Saskatchewan's first safe consumption site still to open without provincial funding
Published Tuesday, June 16, 2020 4:30PM CST Last Updated Tuesday, June 1, 2021 11:49AM CST
AIDS Saskatoon executive director Jason Mercredi at the in-progress safe consumption site in 2019. (Saron Fanel/CTV Saskatoon)
SASKATOON -- A harm-reduction organization planning to open Saskatchewan's first supervised drug consumption site says without provincial funding it will have to reduce operations.
AIDS Saskatoon, which supports people living with AIDS, HIV and hepatitis C, had requested $1.3 million from the province to open the site around the clock 365 days a year.
Executive director Jason Mercredi said the province told the group before the COVID-19 pandemic hit that it wouldn't be getting the full amount, but there would be some money for two case managers.
On Monday, the province tabled its budget with no money for operating the drug site.
"We're still disappointed," Mercredi said Tuesday.
"We've seen since COVID hit, nothing but overdoses increase."
Mercredi said the group is still planning to open the site this year "come hell or high water."
However, without more provincial help, he said it will have to reduce planned staffing and hours so fewer clients will be seen.
The Ministry of Health said it will spend $435 million on addictions and mental health this year, including $1.4 million for a new crystal methamphetamine treatment centre in southern Saskatchewan.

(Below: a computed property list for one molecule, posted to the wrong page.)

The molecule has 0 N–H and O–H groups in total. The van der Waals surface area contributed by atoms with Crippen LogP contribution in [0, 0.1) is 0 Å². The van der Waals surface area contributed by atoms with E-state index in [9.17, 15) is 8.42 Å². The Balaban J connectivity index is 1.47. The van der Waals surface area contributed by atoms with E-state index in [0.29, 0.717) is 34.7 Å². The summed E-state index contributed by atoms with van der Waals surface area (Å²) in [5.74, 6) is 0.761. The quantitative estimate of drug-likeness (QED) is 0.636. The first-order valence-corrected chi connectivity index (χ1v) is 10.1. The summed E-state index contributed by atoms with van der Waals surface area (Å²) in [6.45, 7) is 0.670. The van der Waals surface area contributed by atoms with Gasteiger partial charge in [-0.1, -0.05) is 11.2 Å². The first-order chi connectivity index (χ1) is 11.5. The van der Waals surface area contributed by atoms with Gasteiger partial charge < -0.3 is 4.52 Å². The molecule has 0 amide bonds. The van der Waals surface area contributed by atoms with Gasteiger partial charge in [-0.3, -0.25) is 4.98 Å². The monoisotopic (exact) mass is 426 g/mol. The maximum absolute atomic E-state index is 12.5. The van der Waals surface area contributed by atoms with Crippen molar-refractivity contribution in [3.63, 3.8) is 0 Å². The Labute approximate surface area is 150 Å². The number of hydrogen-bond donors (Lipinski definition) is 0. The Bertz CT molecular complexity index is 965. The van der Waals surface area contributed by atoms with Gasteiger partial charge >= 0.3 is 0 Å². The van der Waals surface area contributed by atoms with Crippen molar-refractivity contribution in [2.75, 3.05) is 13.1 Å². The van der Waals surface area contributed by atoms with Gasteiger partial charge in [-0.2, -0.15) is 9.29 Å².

"We had to set priorities. We just think right now, with the increase in addictions, that the focus for this year needed to be on treatment beds, on counselling, on medical supports," said Health Minister Jim Reiter.
Reiter said "we should seriously consider" the need for a supervised consumption site in the province and the government will look at that in the next budget.
"We think that the treatment beds, the counselling, the medical supports needed to come first."
Mercredi said his group will keep pushing the province for money to run the drug consumption site.
"There is significant cost-savings with a safe consumption site ... and when we can show that through independent research, we're going to be coming hard and heavy after that funding.
"It's unacceptable that this is being put on the community."
This report by The Canadian Press was first published June 16, 2020